You’ve probably heard the phrase “Go with the flow.” In this case, “flow” refers to the joy we feel when we’re right where we’re meant to be. It means we’re so focused on what we’re doing we lose track of time. We’re performing at our best and problem-solving more efficiently.
Notice when you’ve lost track of time and consider what you were doing. Prioritize activities like this every day to calm your mind and perform with more focus.
6. What would you do if there were no limits?
When times are tough, we stop ourselves from dreaming because we feel limited by external factors, like money or vacation days. But don’t be afraid to think big. If these limits weren’t a factor, what would you do?
Here are some other questions to ask yourself:
- What would I rather be doing?
- Who do I want to spend my time with?
- Who do I want to help?
- Am I in the right location to do what I want to do?
- What am I willing to sacrifice to achieve my goal?
- How do I define a “good life?”
7. Who do you admire or get jealous of?
Do you look up to someone? This person could be an activist, artist, teacher, doctor, or a parent – anyone who leads by example. Think about whether you want to emulate this person.
You should also pay attention to unpleasant feelings like jealousy. Maybe you know someone who’s just landed a dream job or went on an amazing trip. Ask yourself why you’re jealous.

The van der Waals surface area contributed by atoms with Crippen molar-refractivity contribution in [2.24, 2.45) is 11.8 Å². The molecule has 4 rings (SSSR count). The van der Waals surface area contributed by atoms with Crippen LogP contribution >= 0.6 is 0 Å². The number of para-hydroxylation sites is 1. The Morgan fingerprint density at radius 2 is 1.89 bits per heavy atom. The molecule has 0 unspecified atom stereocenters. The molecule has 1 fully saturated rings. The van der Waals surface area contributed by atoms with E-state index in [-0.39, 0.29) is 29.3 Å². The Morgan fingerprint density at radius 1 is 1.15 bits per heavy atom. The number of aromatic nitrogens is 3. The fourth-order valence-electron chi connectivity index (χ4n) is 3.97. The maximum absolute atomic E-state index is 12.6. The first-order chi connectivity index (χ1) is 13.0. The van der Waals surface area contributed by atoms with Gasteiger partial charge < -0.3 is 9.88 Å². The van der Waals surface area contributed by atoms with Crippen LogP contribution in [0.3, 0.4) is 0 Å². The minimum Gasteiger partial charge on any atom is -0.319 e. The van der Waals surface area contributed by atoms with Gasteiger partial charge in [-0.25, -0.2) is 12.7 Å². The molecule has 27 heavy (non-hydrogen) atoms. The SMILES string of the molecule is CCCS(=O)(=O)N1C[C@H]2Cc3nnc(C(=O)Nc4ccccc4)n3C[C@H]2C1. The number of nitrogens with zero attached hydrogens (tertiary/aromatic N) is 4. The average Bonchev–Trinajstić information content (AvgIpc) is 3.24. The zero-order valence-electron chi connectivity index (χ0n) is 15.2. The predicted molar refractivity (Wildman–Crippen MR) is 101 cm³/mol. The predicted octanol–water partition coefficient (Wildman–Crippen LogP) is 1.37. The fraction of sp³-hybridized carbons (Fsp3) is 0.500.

Self-awareness will help you understand why you feel the way you do and what you really want.
8. How do you envision the patterns of your life?
You’ve probably heard the term “holistic.” A holistic approach to a subject means looking not only at problem areas but also at the environment problems exist in.
For example, a holistic nutritionist might suggest something to ease stomach troubles to someone complaining of depression. Knowing that gut health affects the brain is key to treating a complaint holistically.
We tend to think of our lives as having discrete, separate parts, like home, work, and friends. But each area impacts the others, from health to confidence to career. Our underlying desire is to change the path we’re walking, so we must acknowledge that we’re walking many intertwining paths and create goals accordingly.
Life is dynamic. And although we can’t always control how things go, recognizing this domino effect can give us clarity and help set priorities.
9. What don’t you want?
Knowing what to avoid can empower you to make better decisions. Think about what drains you mentally and emotionally, makes you sad, or causes pain. You can set clear goals – career goals, wellness goals, financial goals – to avoid these pitfalls.
10. What are your greatest accomplishments in life?
Maybe you’ve won a soccer championship or graduated with honors in mathematics. Did you feel pride in your abilities after this happened? Is there a way for you to live a life that repeats those feelings?
11. Are you willing to work hard?
Victories, both large and small, require a lot of your input. Nothing is just going to fall into your lap. Resilience, venturing outside your comfort zone, and learning as much as you can will open even more doors for you.
It won’t be easy. But if you let a few early challenges impede your progress, you’ll find yourself right back in the skewed work/life balance you’re trying to escape. Focus on moving toward your goals, despite setbacks.